It’s not over yet. Then, Tyson would then do more calisthenics, shadow boxing, followed by even more calisthenics, a quick dinner, and some time on the exercise bike as a cool down before studying his upcoming opponents or watching training footage.

So, grab that pencil-necked Melvin you brought to the gym and make him do the following pyramid exercise, inspired by the titan himself.

One of Pearl Harbor’s last survivors dies at age 97

Tell me again why you could have joined but didn’t?

​U.S. National Archives

Run. Run ’til the sun gets tired

Odds are that Mr. Stolen-Valor-Waiting-to-Happen has already quit but if, by some miracle, they’re still alive, take them on a run. Not just any run, but the longest run they’ve ever done. Give them a false sense of hope whenever they ask ‘how much further?’ by saying ‘we’re almost done.’

Little do they realize you’re not running to a place, you’re running until they quit.

MIGHTY CULTURE

How to make it through Special Forces selection

Wondering what it takes to cut the mustard in Special Forces selection?

The time of my first (just) two-year enlistment in the Army was coming to an end. I originally enlisted for the shortest amount of time in the Army in the event that if I really hated it too much I only ever had two years to endure. There were two things that I was positively certain of:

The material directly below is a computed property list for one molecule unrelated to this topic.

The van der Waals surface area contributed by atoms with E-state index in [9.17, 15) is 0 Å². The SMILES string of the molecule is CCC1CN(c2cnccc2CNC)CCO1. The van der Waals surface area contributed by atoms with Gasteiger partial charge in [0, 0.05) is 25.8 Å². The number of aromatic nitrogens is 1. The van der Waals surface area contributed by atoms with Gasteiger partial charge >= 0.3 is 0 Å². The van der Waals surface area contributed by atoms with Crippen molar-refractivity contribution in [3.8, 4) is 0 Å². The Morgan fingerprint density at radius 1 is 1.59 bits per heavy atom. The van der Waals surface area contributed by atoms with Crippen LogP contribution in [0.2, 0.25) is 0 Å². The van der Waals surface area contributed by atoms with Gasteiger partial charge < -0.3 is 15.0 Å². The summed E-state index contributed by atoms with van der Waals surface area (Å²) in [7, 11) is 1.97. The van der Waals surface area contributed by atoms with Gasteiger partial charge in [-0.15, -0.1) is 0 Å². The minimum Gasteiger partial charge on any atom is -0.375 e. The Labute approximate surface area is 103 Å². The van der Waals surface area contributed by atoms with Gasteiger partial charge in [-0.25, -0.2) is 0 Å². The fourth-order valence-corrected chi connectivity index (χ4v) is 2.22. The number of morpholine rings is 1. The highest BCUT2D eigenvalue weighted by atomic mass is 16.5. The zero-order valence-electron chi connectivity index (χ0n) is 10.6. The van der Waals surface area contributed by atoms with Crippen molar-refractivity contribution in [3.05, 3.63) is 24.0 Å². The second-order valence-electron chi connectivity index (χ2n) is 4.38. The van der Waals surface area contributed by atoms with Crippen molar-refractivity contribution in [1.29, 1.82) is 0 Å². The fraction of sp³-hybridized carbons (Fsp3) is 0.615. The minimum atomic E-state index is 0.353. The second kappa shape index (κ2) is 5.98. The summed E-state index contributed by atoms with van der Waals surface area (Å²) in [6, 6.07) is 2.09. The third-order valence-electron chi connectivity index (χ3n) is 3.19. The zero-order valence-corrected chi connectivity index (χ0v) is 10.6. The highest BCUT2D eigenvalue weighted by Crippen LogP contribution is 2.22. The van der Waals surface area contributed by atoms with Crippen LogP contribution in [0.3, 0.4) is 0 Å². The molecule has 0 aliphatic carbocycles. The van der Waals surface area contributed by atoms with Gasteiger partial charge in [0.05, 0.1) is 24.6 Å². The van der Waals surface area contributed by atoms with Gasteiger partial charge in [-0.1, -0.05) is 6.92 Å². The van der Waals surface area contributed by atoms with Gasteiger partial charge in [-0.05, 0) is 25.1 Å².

1. I really DID want to stay in the Army
  2. I really did NOT want to stay right where I was in the Army

    It wasn’t a matter of being so fervent about wanting to excel into the ranks of Special Forces soldiers at that time; rather, it was the matter of getting away — far away — from the attitudes and caliber of persons I was serving with at the time in the peace- time Army as it was. I understood, so I thought, that the way to ensure I could distance myself from the regular army aura was to go into Special Forces, namely the Green Berets.

    One of Pearl Harbor’s last survivors dies at age 97

    (Special Forces Regimental insignia)